Additionally, copyrights of real estate photos extends not just to real estate syndication sites, but to other types of web properties. Is the “real estate porn” of high-end listings and sexy houses across America that are featured on blogs in violation of whoever argues they own the photo’s copyright, be it the MLS, broker, agent, homeowner or photographer? In that vein, when blogs and websites “feature” homes, are they also assuming liability for any potential misrepresentation as addressed by Yother?

Suzanne at said, “Did you know that with some upgrade photo companies – when you upload their terms of service are that they can do as they please with the photos – so the FMLS is not that far out of line. Most companies that offer a free album or gallery have this clause in their terms of service. It’s only when you pay for the PRO service that you retain the rights to your photo gallery.”

Several potential solutions

Currently, photographers often use a service called “Digimarc” which adds a digital watermark that cannot be seen with the human eye, but offers tracking of any use of the image on any website online, so that any use of a photo that has a copyright can be found and the copyright owner can reach out to the violator and request removal or pursue any damages.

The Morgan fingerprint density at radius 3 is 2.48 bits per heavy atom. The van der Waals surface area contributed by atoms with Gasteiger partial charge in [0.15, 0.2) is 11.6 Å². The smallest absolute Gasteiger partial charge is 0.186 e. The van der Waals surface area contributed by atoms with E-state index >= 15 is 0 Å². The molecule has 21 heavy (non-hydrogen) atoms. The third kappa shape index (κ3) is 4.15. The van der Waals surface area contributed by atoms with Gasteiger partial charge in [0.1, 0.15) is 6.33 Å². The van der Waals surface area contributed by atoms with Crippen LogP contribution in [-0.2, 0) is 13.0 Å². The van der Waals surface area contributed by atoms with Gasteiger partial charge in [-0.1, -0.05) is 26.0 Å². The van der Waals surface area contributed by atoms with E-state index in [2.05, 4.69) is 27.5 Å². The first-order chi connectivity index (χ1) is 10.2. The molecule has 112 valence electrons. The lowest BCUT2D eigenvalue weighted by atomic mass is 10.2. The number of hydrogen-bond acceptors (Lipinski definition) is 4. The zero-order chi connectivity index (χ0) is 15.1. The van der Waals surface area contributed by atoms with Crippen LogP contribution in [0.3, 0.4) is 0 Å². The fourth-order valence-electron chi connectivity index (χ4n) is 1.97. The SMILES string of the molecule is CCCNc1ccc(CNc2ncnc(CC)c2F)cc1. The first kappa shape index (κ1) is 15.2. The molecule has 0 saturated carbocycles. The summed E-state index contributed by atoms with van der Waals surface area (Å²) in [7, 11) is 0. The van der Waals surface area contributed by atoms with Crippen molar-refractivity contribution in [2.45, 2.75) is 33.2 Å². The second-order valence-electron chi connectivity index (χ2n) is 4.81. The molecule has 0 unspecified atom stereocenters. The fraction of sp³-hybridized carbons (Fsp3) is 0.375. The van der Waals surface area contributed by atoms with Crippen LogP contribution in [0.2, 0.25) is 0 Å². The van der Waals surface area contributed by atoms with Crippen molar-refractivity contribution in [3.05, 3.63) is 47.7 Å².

Mark Miranda at Miranda Multimedia said that the Wichita Area Association of Realtors (WAAR) has enacted a policy wherein agents are required to either own the images they upload or have a written release to use them. This policy came about after an agent posted a Getty Image without permission and Getty directly contacted the broker and WAAR. Miranda notes that the resulting policy includes a $1,000 fine per image uploaded to the MLS without ownership or written permission for use. “In other words, if you steal all 24 listing photos from the listing of an agent who previously had a property listed, or that someone else commissioned to have taken, you can be fined $24,000!”